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A STEP BEYOND
TESTS AND ANSWERS
11. There is no one right answer to this question. You should keep in mind,
however, that the majority opinion is that Cervantes attacked only superstition
and hypocrisy, not religious values as such. It is easy to find places
in the novel where the author pokes fun at the church hierarchy. For example,
Quixote's friend, the priest, is a small-minded man who makes himself
ridiculous by dressing up in women's clothing. When Don Quixote is behaving
like a wild-man hermit, the priest even predicts that the Don will be
made an archbishop if he continues to act that way. A few readers think
that Cervantes was mocking basic Catholic beliefs. They even compare Dulcinea,
a princess only in the Don's imagination, with the Virgin Mary. Whether
you agree or not, your answer to this question should discuss the Don's
attack on the penitents, and his conversation with the learned canon,
both near the end of Part I. These incidents can be interpreted in more
than one way.
12. At the beginning of the story, Sancho is a country bumpkin. He knows that Don Quixote mistakes the windmills for giants. Yet Sancho's greed makes him want to believe in the rich rewards his master has promised him. When he does try to fool the Don, by tying Rozinante's legs together, for example, his tricks are crude and obvious. Also, in the scenes at the inn (Part I) you see Sancho torn between belief and disbelief. He is surprised to hear the other guests say that the days of knight-errantry are over. Yet he goes along with the Don's fantasy that the wineskins are giants. In Part II, Sancho plays a very successful trick on Don Quixote, convincing him that a wicked magician has turned Dulcinea into a peasant girl. Sancho pays for this trick when the Duke and Duchess set him up as the butt of their humor. They convince him that Dulcinea really is enchanted and that only when Sancho agrees to flog himself 3300 times will the spell be broken. Sancho has been "quixotized" when he becomes Dulcinea's champion.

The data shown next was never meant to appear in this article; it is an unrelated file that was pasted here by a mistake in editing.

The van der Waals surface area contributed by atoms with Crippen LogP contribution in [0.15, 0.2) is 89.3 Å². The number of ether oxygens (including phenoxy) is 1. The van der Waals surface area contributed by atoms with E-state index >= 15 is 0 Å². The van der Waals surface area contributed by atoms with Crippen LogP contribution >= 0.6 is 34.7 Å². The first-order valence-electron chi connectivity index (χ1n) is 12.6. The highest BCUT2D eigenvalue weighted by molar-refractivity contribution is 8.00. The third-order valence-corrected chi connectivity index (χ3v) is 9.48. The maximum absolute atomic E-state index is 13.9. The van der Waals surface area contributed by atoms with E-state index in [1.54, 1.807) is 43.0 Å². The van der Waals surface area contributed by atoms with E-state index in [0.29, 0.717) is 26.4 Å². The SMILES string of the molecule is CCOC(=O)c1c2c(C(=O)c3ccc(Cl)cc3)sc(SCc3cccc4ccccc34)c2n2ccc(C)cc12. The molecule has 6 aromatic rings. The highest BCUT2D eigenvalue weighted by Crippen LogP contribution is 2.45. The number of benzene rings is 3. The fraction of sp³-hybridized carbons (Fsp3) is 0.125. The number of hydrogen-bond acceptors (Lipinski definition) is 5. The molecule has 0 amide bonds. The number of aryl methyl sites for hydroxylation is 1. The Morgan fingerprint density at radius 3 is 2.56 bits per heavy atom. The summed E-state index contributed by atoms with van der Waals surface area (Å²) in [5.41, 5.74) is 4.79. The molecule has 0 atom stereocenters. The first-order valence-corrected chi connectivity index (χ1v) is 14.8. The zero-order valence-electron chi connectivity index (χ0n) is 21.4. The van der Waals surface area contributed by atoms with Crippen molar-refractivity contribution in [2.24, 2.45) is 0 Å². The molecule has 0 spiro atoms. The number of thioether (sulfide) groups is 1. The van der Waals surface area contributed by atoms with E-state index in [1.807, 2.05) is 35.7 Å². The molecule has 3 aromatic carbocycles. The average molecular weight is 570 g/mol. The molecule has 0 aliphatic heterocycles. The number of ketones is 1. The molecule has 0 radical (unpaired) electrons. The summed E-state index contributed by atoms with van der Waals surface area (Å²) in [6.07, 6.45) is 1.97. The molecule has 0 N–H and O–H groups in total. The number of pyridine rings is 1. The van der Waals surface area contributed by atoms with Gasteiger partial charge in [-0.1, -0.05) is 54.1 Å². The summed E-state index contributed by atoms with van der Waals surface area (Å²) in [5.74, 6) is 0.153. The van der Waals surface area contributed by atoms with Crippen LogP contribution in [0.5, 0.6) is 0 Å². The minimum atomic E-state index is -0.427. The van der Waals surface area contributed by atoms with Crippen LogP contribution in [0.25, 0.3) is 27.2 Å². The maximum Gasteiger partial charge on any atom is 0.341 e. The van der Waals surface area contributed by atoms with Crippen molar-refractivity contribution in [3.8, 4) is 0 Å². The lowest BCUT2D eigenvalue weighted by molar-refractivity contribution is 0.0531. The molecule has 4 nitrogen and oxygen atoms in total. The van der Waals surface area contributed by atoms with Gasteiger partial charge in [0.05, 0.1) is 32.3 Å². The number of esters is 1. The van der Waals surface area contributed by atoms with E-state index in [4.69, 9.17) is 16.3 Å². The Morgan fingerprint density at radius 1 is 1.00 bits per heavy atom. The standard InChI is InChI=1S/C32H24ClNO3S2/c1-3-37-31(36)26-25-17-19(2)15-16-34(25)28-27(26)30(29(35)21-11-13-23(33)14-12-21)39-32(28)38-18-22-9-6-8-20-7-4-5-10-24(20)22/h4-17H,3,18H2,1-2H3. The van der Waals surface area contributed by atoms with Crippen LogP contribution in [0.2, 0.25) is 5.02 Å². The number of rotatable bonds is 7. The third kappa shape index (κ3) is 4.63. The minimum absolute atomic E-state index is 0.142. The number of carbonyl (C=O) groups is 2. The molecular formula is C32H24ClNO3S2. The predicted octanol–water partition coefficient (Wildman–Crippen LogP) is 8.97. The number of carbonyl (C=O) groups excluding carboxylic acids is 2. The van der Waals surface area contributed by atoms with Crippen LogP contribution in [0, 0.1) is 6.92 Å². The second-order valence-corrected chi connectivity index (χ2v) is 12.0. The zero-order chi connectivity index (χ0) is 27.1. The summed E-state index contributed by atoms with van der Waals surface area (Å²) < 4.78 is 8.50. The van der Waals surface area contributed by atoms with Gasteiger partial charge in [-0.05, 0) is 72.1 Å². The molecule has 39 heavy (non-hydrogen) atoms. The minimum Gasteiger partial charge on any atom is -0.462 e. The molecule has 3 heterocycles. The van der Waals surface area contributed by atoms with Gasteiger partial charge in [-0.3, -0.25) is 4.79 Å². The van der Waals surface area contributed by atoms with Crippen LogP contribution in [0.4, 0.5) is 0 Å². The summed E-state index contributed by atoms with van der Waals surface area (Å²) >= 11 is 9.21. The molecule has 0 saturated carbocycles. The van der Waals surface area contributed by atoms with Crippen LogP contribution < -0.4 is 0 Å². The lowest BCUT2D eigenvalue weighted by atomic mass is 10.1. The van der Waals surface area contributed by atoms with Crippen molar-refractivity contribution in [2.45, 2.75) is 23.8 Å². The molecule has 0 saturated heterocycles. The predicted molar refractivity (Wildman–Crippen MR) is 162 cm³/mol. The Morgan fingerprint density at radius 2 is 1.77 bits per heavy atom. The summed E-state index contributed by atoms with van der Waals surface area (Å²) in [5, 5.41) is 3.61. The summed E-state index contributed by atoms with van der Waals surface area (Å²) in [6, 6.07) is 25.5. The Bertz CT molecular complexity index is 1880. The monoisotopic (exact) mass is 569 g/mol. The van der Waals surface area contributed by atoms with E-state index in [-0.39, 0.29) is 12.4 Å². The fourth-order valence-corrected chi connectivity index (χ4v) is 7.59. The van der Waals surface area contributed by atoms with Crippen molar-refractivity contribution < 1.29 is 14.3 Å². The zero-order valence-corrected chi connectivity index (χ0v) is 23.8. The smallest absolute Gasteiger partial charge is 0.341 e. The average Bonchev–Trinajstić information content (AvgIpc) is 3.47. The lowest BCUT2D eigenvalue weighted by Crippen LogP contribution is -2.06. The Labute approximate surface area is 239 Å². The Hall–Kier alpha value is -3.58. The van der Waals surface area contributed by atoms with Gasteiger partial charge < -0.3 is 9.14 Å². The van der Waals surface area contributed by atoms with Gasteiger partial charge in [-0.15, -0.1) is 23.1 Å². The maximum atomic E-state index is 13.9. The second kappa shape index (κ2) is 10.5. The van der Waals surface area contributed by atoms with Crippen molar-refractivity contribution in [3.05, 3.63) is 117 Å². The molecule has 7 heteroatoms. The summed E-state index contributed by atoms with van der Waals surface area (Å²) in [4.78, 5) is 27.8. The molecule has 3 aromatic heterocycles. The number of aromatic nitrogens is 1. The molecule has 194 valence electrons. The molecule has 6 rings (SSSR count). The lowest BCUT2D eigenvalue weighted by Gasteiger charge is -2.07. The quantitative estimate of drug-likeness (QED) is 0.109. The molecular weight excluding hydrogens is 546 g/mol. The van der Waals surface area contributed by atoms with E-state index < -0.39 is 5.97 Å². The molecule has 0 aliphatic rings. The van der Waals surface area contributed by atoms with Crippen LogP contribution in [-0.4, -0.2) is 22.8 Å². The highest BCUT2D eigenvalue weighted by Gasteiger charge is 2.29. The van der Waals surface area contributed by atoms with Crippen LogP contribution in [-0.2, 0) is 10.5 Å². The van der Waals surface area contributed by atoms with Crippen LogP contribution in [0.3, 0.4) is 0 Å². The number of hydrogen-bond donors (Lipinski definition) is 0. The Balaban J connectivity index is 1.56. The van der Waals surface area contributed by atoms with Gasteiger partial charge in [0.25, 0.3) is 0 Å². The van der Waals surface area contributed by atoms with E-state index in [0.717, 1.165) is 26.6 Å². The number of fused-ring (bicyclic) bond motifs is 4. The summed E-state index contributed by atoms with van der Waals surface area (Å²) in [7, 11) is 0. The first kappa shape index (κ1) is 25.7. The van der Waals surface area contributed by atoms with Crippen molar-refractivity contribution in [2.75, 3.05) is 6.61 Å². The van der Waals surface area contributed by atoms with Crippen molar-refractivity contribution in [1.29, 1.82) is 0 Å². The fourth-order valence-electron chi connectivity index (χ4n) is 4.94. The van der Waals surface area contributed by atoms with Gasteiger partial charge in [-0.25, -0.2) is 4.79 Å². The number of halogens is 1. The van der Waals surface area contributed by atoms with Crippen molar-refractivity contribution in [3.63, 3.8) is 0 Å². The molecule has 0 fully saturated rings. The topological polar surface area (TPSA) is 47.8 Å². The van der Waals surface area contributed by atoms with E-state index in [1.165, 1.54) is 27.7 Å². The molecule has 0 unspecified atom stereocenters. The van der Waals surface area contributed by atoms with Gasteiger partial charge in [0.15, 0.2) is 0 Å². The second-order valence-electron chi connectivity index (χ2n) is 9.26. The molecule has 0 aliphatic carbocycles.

13. There is a great deal of physical, slapstick humor in the novel. The Don and Sancho are continually getting beaten up, and these scenes are funny because Quixote believes in a heroic battle while you can see how ridiculous the fights really are. In discussing this form of humor, you might want to consider why the Don's beatings seem less funny in Part II. Is this because you have started to identify with him to some degree? Note that the humor in this section comes from Sancho's trying to avoid a beating. Another source of broad humor is Sancho's way of talking. He uses a mixed-up vocabulary, quotes proverbs in laughably inappropriate situations, and deflates other characters' pretensions by his unwitting honesty. The Don's mock-heroic delusions are also a source of humor. An example of this is found in the scene where he concocts a wild tale about opposing armies after watching the dust raised by two flocks of sheep. More subtly, the author mocks himself and teases you, as when he has the imaginary "historian" Cide Hamete complain about how long and tedious the Don's story is becoming.
14. The episode in Montesinos' Cave is out of character with the Don's other visions. Dulcinea, instead of being noble and ethereal, asks to borrow money. The knight Durandarte is a hero who has outlived his time. For the first time, Don Quixote does not know whether to believe what his imagination has shown him. He has become a doubter. Cide Hamete also interrupts the story to suggest that he can't believe the dream either and that perhaps Don Quixote is lying. A few readers take this seriously. They believe that the Don made up this vision to pay Sancho back for pretending that the peasant girl was Dulcinea. Others suggest that the vision is a "real" dream, dreamed by the Don's sane alter ego, Alonso Quixano.
15. The most important use of mirrors as symbols occurs when Sampson Carrasco appears in a suit of armor covered with tiny mirrors. Sampson, who even calls himself "Knight of the Mirrors," is pretending to be a knight only in order to trick Don Quixote into giving up his quest. Sampson's trick "mirrors" the Don's madness. If you have read the novel carefully, you may recall that in the Prologue to Part I, Don Quixote himself is described as the "mirror" of chivalry. Remember, mirrors not only reflect reality, they sometimes distort it. In a sense, literature mirrors real life. And life itself may only be a distorted mirror in which we see the reflections of eternal truths.